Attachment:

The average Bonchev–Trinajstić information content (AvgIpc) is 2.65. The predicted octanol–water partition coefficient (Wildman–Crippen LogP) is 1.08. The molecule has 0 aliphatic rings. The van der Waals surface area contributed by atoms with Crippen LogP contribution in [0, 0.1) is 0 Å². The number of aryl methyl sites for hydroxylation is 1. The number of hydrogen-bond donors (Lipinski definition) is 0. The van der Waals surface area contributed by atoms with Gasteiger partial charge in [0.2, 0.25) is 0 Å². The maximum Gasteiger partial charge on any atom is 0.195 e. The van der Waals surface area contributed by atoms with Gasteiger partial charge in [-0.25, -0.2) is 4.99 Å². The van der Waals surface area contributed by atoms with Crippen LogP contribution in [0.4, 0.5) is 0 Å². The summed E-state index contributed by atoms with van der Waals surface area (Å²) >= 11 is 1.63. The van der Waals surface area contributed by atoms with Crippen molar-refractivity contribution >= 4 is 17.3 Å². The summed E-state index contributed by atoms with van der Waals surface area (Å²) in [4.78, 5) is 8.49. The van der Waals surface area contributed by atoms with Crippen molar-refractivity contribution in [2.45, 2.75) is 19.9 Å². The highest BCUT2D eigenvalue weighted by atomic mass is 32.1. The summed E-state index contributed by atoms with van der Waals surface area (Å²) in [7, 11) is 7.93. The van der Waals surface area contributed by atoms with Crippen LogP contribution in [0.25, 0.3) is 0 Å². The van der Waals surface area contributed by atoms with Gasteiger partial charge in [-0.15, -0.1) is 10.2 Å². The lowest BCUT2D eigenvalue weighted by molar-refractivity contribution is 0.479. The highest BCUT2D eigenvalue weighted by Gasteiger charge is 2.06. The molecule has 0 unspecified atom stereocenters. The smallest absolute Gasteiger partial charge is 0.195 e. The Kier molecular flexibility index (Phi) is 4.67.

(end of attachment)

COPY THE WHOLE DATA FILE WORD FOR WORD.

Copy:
The average Bonchev–Trinajstić information content (AvgIpc) is 2.65. The predicted octanol–water partition coefficient (Wildman–Crippen LogP) is 1.08. The molecule has 0 aliphatic rings. The van der Waals surface area contributed by atoms with Crippen LogP contribution in [0, 0.1) is 0 Å². The number of aryl methyl sites for hydroxylation is 1. The number of hydrogen-bond donors (Lipinski definition) is 0. The van der Waals surface area contributed by atoms with Gasteiger partial charge in [0.2, 0.25) is 0 Å². The maximum Gasteiger partial charge on any atom is 0.195 e. The van der Waals surface area contributed by atoms with Gasteiger partial charge in [-0.25, -0.2) is 4.99 Å². The van der Waals surface area contributed by atoms with Crippen LogP contribution in [0.4, 0.5) is 0 Å². The summed E-state index contributed by atoms with van der Waals surface area (Å²) >= 11 is 1.63. The van der Waals surface area contributed by atoms with Crippen molar-refractivity contribution >= 4 is 17.3 Å². The summed E-state index contributed by atoms with van der Waals surface area (Å²) in [4.78, 5) is 8.49. The van der Waals surface area contributed by atoms with Crippen molar-refractivity contribution in [2.45, 2.75) is 19.9 Å². The highest BCUT2D eigenvalue weighted by atomic mass is 32.1. The summed E-state index contributed by atoms with van der Waals surface area (Å²) in [7, 11) is 7.93. The van der Waals surface area contributed by atoms with Crippen LogP contribution in [0.25, 0.3) is 0 Å². The van der Waals surface area contributed by atoms with Gasteiger partial charge in [-0.15, -0.1) is 10.2 Å². The lowest BCUT2D eigenvalue weighted by molar-refractivity contribution is 0.479. The highest BCUT2D eigenvalue weighted by Gasteiger charge is 2.06. The molecule has 0 unspecified atom stereocenters. The smallest absolute Gasteiger partial charge is 0.195 e. The Kier molecular flexibility index (Phi) is 4.67.